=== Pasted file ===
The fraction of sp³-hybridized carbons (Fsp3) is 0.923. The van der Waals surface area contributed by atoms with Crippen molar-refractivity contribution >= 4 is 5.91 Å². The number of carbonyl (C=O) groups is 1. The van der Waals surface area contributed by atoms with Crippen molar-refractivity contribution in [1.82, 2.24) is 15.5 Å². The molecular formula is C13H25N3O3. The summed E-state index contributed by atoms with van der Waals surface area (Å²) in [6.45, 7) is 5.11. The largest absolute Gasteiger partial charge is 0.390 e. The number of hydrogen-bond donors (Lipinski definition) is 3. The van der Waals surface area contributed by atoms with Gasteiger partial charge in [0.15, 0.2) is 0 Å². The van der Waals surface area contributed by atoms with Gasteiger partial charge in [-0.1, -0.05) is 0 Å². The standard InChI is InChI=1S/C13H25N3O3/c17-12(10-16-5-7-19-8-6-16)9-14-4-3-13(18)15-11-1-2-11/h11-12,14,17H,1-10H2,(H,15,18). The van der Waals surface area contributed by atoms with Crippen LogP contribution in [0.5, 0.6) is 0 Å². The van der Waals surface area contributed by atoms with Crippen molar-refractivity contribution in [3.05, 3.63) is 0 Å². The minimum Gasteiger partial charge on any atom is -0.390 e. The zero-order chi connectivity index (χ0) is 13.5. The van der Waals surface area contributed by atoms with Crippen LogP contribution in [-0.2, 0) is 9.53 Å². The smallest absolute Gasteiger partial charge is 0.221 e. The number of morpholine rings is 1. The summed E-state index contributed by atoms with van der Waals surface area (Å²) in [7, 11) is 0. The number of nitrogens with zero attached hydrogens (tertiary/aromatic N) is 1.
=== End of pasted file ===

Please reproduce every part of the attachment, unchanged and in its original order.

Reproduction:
The fraction of sp³-hybridized carbons (Fsp3) is 0.923. The van der Waals surface area contributed by atoms with Crippen molar-refractivity contribution >= 4 is 5.91 Å². The number of carbonyl (C=O) groups is 1. The van der Waals surface area contributed by atoms with Crippen molar-refractivity contribution in [1.82, 2.24) is 15.5 Å². The molecular formula is C13H25N3O3. The summed E-state index contributed by atoms with van der Waals surface area (Å²) in [6.45, 7) is 5.11. The largest absolute Gasteiger partial charge is 0.390 e. The number of hydrogen-bond donors (Lipinski definition) is 3. The van der Waals surface area contributed by atoms with Gasteiger partial charge in [0.15, 0.2) is 0 Å². The van der Waals surface area contributed by atoms with Gasteiger partial charge in [-0.1, -0.05) is 0 Å². The standard InChI is InChI=1S/C13H25N3O3/c17-12(10-16-5-7-19-8-6-16)9-14-4-3-13(18)15-11-1-2-11/h11-12,14,17H,1-10H2,(H,15,18). The van der Waals surface area contributed by atoms with Crippen LogP contribution in [0.5, 0.6) is 0 Å². The van der Waals surface area contributed by atoms with Crippen molar-refractivity contribution in [3.05, 3.63) is 0 Å². The minimum Gasteiger partial charge on any atom is -0.390 e. The zero-order chi connectivity index (χ0) is 13.5. The van der Waals surface area contributed by atoms with Crippen LogP contribution in [-0.2, 0) is 9.53 Å². The smallest absolute Gasteiger partial charge is 0.221 e. The number of morpholine rings is 1. The summed E-state index contributed by atoms with van der Waals surface area (Å²) in [7, 11) is 0. The number of nitrogens with zero attached hydrogens (tertiary/aromatic N) is 1.